“Since the turn of the century, the political button has just dominated the political advertising, until television came in. Now it’s a dying art.” Political campaign button collectors are hoping to preserve the art and the history that is inherently a part of those buttons for generations to come. Whether it’s for President, Governor, Mayor or local election campaign, button pins will stand the test of time.  

Showing support (or disdain) for presidential candidates through button pins is a practice nearly as old as the office of the 1st U.S. President George Washington, and over time it has evolved with the changing political landscape we are living in today.  Campaign Button Pin history may be hundreds of years old, but still remain wearable signs of the times.  Even today’s COVID-19 themed campaign buttons will become part of a collection one day.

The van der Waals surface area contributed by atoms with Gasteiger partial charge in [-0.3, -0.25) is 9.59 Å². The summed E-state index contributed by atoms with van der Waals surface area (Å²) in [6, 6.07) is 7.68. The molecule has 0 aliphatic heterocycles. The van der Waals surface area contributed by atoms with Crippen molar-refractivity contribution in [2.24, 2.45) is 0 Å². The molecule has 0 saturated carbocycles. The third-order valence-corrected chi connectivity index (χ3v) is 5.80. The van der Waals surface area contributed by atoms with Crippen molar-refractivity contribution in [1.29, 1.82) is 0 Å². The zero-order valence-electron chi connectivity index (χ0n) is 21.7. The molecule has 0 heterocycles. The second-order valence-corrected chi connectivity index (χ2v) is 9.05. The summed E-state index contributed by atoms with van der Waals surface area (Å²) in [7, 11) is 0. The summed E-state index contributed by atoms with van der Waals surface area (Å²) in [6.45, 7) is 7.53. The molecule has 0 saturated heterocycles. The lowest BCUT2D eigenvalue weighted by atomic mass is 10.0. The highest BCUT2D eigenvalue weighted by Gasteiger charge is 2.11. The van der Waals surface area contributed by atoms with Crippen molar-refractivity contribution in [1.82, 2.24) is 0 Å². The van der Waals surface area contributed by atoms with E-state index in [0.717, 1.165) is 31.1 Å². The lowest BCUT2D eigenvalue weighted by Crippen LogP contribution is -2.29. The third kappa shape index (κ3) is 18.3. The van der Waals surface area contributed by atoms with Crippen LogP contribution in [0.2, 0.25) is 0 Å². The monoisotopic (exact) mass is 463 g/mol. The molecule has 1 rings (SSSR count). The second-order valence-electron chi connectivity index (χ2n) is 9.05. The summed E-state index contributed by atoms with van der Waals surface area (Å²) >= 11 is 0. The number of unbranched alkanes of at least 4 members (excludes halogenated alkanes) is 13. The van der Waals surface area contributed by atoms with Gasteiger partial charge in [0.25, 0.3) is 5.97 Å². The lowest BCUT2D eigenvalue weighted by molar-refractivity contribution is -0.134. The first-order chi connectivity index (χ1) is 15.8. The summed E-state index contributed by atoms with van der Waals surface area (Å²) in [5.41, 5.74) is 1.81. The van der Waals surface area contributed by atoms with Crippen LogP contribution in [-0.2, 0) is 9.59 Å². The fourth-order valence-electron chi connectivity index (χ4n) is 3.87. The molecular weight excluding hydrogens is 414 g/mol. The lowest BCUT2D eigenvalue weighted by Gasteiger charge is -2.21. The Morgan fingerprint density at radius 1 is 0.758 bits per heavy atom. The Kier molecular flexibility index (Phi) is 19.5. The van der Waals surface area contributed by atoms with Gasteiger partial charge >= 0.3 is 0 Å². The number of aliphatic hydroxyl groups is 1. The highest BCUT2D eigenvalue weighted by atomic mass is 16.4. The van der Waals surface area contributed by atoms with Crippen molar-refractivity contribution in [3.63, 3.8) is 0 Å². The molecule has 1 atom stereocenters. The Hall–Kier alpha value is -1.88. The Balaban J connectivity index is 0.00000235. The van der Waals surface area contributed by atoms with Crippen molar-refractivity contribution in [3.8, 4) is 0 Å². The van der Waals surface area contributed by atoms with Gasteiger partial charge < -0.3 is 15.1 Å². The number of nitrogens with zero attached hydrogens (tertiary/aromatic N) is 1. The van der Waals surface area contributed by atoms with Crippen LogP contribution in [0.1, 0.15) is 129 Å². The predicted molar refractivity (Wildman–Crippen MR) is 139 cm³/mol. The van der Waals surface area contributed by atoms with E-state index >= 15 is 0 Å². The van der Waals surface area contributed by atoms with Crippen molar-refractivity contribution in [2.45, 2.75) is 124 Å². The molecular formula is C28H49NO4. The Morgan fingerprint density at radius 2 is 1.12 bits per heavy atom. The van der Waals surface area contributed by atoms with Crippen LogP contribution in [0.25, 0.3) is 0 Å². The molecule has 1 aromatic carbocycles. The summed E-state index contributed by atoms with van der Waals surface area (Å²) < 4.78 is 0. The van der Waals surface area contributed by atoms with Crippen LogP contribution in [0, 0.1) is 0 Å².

Button pins are now making a comeback as they can be seen from a safe 6 foot distance and can be customized to your needs. Who knows, the buttons we make for you might become collectable 100 years from now!


If you have any questions about your custom button order or the ordering process, you can always give us a call at 623-445-9975, or send us an email at You can also reach us through the chat feature on our website during business hours (8am-5pm Arizona Time). We are here to help in every step of your button ordering process, from beginning your order to shipping your buttons for delivery.

As always, we are in this business because Everyone Loves Buttons®!

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Company Spotlight ELB aka Excellent Limitless Button makers

Company Spotlight ELB aka Excellent Limitless Button makers

What our customers really say about us on Trustpilot: